HAL’s record is poor, 34% MPs face criminal charges, huge PSU wealth erosion & export-jobs potential being hit—but who cares?
Those concerned with gender equality have reason to be pleased that the pressure brought upon the government by the #MeToo movement forced it to capitulate and ask MJ Akbar to resign as junior minister for external affairs; that he continues to retain his Rajya Sabha seat is unfortunate, but hopefully that too will get addressed sooner rather than later.
While the movement has been cathartic for women subjected to sexual abuse for decades—and a few more victories like Akbar will change gender equations, even if by not as much as hoped—the road ahead is a long one. But it goes way beyond #MeToo. If, as the government’s affidavit to the Supreme Court says, 36% of all legislators (MPs/MLAs) are facing criminal charges, and yet remain in office, India is far from getting it right since a lot of the cases include rape, kidnapping and murder—the BJP’s Unnao MLA has not been removed despite rape charges, for instance; the brazen threatening with a gun at south Delhi’s Hyatt last week by a BSP MLA’s brother, who is also an ex-MP’s son, is surely the result of this view that political power entitles you to anything?
Whether the Modi government insisted an Anil Ambani company get part of the Rafale offsets business remains mired in controversy—as also how much of the Rs 30,000 crore business it will get—but much less is said about the fact that, with defence procurement grinding to a near-halt, India’s armed forces are badly underequipped. The fact that the debate is over why the public sector HAL was overlooked is also unfortunate. For one, at 2.1 times over a decade, its poor sales growth does say something about its competence, no? Also, given there are very capable private sector players like L&T and Tata, the fact that the debate is only about HAL being left out means India’s pro-PSU attitude hasn’t changed.
As in gender relations or in decriminalising politics, there is more lip service than genuine commitment from all political parties. So, all swear by PSUs and won’t allow privatisation, but in terms of the PSUs’ market value, the loss in relative terms was Rs 6 lakh crore during the UPA decade and Rs 11 lakh crore during the NDA’s four-and-a-half years. When UPA came to power, the market cap of listed PSUs was 62% that of all sensex firms and this fell to 47.5% when it demitted office—had the share not fallen, listed PSUs would be worth Rs 602,181 crore more; the same method has been used to calculate the relative loss in market cap during the NDA period and for PSU banks.
The reason for this, economists told prime minister Modi in his initial interactions in 2014, lay in Article 12 of the Constitution that says PSUs are an “instrumentality of state” and so, like government ministries, have limited freedom to operate; most contracts have to, for instance, be tendered out and there is a big history of delay here since most losers regularly petition the courts. So, for instance, a Reliance could go ahead and hire the global best to drill its deep-sea KG Basin gas fields, but when ONGC tried to tie up with Brazil’s Petrobras and Norway’s Statoil which had deep-sea drilling experience, it was told it needed to float a tender even though the firms were both PSUs.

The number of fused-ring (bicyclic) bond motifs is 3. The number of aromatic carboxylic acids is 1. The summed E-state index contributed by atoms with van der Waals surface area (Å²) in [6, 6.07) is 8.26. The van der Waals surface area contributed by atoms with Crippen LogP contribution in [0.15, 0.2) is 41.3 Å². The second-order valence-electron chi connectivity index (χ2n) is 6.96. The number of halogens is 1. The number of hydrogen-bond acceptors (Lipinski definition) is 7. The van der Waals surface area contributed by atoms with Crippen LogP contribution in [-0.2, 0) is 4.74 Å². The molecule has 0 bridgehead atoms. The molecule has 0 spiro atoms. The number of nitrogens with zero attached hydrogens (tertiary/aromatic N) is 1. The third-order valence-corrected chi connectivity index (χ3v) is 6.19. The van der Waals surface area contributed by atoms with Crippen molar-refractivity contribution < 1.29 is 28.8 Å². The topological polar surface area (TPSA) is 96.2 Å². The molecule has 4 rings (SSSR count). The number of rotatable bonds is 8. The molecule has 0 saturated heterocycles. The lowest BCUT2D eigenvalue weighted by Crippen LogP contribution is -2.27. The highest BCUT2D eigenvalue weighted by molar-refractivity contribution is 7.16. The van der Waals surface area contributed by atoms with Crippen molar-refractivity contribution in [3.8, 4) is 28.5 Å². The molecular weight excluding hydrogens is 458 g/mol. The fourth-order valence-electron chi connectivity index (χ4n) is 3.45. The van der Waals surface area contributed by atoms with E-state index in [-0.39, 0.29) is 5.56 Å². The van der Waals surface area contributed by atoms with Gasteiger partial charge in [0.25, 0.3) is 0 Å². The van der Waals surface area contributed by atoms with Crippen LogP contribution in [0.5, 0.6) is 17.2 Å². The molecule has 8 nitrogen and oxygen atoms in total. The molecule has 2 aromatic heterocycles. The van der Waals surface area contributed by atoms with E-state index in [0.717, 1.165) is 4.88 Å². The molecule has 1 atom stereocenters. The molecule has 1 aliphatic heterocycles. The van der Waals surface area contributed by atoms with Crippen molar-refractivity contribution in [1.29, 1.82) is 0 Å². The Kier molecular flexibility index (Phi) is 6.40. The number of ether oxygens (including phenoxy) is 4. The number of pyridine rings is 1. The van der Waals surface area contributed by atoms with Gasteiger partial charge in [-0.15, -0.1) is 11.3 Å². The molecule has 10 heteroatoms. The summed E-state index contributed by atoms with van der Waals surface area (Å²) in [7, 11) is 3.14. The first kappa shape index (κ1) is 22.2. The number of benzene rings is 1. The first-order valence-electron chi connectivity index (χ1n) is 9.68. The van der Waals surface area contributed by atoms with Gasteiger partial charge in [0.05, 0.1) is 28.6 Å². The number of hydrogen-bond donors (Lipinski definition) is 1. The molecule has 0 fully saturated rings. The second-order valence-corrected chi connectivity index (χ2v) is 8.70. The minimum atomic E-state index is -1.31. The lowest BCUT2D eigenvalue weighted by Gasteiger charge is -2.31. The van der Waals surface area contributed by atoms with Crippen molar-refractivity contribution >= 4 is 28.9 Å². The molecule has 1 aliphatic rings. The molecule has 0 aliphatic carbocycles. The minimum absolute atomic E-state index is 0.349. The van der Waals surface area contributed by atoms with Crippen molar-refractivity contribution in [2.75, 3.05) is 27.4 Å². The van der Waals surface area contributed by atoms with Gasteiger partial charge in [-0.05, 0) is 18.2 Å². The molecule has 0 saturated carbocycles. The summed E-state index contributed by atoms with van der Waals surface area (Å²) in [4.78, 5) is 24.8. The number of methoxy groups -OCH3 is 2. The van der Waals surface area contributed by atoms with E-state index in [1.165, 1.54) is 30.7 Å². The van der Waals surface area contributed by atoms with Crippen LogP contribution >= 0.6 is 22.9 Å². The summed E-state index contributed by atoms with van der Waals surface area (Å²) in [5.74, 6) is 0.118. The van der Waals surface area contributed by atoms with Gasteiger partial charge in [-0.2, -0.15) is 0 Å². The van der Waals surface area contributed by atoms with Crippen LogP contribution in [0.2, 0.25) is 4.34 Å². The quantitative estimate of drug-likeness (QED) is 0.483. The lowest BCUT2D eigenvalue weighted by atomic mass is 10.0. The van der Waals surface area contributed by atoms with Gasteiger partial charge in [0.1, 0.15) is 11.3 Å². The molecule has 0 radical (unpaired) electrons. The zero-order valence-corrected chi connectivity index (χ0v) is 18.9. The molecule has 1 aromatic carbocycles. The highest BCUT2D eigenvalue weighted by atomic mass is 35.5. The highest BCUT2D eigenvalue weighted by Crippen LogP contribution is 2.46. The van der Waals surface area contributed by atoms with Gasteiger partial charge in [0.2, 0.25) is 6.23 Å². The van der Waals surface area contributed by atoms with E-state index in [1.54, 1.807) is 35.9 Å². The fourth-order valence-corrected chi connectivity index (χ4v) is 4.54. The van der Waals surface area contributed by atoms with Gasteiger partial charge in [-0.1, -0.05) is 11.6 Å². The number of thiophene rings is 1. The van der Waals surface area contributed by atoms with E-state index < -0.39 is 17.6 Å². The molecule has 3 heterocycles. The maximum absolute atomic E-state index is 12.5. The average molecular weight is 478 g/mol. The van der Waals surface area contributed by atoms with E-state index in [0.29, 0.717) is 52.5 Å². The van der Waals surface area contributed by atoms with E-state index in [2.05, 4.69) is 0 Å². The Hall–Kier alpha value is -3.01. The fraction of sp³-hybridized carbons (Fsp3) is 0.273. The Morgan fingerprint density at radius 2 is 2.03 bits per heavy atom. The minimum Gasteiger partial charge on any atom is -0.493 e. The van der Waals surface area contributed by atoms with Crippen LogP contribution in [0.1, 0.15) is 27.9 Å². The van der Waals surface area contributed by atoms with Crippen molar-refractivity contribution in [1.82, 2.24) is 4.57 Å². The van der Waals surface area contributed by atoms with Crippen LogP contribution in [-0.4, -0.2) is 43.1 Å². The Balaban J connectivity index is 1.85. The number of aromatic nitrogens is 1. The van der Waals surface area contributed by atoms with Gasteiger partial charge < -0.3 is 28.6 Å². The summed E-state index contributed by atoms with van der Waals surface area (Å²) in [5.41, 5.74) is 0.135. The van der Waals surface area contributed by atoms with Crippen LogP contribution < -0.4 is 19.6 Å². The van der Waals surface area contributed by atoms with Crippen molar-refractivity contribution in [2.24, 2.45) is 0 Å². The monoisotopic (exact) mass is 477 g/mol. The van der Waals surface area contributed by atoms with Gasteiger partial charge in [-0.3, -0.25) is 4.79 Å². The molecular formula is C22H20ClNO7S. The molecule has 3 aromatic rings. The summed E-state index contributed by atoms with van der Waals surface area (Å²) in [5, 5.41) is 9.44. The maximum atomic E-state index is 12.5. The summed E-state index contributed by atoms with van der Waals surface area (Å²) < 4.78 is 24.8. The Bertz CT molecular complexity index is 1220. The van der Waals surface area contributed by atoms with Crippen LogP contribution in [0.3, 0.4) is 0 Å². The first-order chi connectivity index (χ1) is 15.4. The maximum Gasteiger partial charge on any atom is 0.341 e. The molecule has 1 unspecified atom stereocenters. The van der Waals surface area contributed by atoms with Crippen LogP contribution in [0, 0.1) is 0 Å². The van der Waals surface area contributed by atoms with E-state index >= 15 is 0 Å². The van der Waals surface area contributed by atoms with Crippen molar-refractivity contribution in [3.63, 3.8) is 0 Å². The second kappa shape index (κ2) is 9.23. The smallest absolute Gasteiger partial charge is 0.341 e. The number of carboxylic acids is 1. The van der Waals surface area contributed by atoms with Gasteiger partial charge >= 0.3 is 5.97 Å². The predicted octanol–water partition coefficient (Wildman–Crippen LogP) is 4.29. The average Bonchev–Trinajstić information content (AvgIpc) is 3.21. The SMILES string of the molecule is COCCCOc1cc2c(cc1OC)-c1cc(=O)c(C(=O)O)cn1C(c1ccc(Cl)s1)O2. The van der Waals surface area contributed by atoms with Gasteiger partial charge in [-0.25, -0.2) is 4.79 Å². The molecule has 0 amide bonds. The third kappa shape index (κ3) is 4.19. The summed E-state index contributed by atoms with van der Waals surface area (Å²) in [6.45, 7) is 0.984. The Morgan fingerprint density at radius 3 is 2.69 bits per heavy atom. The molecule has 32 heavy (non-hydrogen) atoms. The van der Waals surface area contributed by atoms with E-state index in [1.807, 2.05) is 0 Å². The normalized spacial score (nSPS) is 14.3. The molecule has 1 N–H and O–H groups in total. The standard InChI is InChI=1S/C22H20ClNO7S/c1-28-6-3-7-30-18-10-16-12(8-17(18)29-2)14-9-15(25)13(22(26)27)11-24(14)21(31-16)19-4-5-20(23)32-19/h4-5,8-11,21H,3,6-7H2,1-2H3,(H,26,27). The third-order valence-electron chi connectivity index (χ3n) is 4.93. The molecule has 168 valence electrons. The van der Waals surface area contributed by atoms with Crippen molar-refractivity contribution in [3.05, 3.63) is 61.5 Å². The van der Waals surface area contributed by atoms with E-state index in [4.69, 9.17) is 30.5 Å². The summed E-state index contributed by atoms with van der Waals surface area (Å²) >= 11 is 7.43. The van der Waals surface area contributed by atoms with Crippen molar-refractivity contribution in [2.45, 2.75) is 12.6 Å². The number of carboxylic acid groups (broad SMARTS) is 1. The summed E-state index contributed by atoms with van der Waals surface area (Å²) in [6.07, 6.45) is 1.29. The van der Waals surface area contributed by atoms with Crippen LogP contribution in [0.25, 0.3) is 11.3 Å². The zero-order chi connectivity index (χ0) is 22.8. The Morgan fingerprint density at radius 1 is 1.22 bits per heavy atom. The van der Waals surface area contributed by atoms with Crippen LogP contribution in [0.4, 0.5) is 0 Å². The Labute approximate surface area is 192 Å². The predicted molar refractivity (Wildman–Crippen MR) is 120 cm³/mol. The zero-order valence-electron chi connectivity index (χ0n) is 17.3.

Fixing this, the PM was told, needed Parliament to amend the Constitution, but no such amendment has even been moved; and if it were, it is not clear that it will be passed. Apart from the fact that freeing PSUs would reduce the power the government has, the real issue here is that till the electorate see the loss in the relative valuation of PSUs as a national loss, there will be no pressure on the political class to change. Though it pales in comparison, the electorate, and the media, is more excited by the possibility of corruption in a Rafale deal, or a Bofors, but is hardly bothered about a Rs 7,000-8,000 crore annual cash loss in an Air India and a near wiping out of its value.
A Rahul Gandhi will address HAL’s employees to commiserate with their being dealt out of the Rafale contract, to show he is concerned about the fact that less jobs are being created in PSUs. Apart from the fact that no politician has tried to fix the problems PSUs face—that is why most PSUs have seen large contraction in employment over the decades—no one worries about the loss of millions of potential export jobs in, say, garments or shoes due to unfriendly government policies that, for instance, don’t allow factories to fire workers or the inefficient infrastructure that makes India’s exports uncompetitive.
While manufacturing jobs are slowing in India, between 2009 and 2016, manufacturing jobs as a share of the total rose from 14% to 17% in Vietnam—from 11% to 14% in Bangladesh between 2006 and 2016—thanks to their giant strides in exports. Textiles and apparel exports, the latest McKinsey report points out, will grow at double the rate over the next decade compared to that since 1995, but just five economies—Bangladesh, China, Indonesia, Turkey, and Vietnam—are responsible for 51% of global growth in exports of textiles and apparel in the past five years. Bangladesh has around 5,000 garment factories employing approximately 4 million people, or five percent of the country’s labour force.
The #MeToo movement is an important one, as are corruption or nepotism charges such as in the case of Bofors or a Rafale, but no mature nation gets as excited over the immediate without bothering about resolutions to the more deep-seated problems.